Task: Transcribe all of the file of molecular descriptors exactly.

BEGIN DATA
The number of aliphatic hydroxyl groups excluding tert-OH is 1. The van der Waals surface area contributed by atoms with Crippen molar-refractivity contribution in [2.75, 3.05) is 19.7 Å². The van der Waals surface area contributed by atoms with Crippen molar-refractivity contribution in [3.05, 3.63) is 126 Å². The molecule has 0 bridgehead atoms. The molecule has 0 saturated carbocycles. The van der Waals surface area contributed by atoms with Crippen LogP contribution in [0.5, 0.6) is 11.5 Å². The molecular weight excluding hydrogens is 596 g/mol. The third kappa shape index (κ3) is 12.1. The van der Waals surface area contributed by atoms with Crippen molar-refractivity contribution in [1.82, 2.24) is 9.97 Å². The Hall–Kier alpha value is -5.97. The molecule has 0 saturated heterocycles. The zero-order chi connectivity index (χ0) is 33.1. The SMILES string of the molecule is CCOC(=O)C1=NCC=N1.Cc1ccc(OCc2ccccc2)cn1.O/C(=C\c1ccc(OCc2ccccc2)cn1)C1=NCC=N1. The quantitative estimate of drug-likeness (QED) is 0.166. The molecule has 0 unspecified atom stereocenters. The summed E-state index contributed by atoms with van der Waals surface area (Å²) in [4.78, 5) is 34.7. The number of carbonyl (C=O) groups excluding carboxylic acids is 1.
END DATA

The number of aliphatic hydroxyl groups excluding tert-OH is 1. The van der Waals surface area contributed by atoms with Crippen molar-refractivity contribution in [2.75, 3.05) is 19.7 Å². The van der Waals surface area contributed by atoms with Crippen molar-refractivity contribution in [3.05, 3.63) is 126 Å². The molecule has 0 bridgehead atoms. The molecule has 0 saturated carbocycles. The van der Waals surface area contributed by atoms with Crippen LogP contribution in [0.5, 0.6) is 11.5 Å². The molecular weight excluding hydrogens is 596 g/mol. The third kappa shape index (κ3) is 12.1. The van der Waals surface area contributed by atoms with Crippen molar-refractivity contribution in [1.82, 2.24) is 9.97 Å². The Hall–Kier alpha value is -5.97. The molecule has 0 saturated heterocycles. The zero-order chi connectivity index (χ0) is 33.1. The SMILES string of the molecule is CCOC(=O)C1=NCC=N1.Cc1ccc(OCc2ccccc2)cn1.O/C(=C\c1ccc(OCc2ccccc2)cn1)C1=NCC=N1. The quantitative estimate of drug-likeness (QED) is 0.166. The molecule has 0 unspecified atom stereocenters. The summed E-state index contributed by atoms with van der Waals surface area (Å²) in [4.78, 5) is 34.7. The number of carbonyl (C=O) groups excluding carboxylic acids is 1.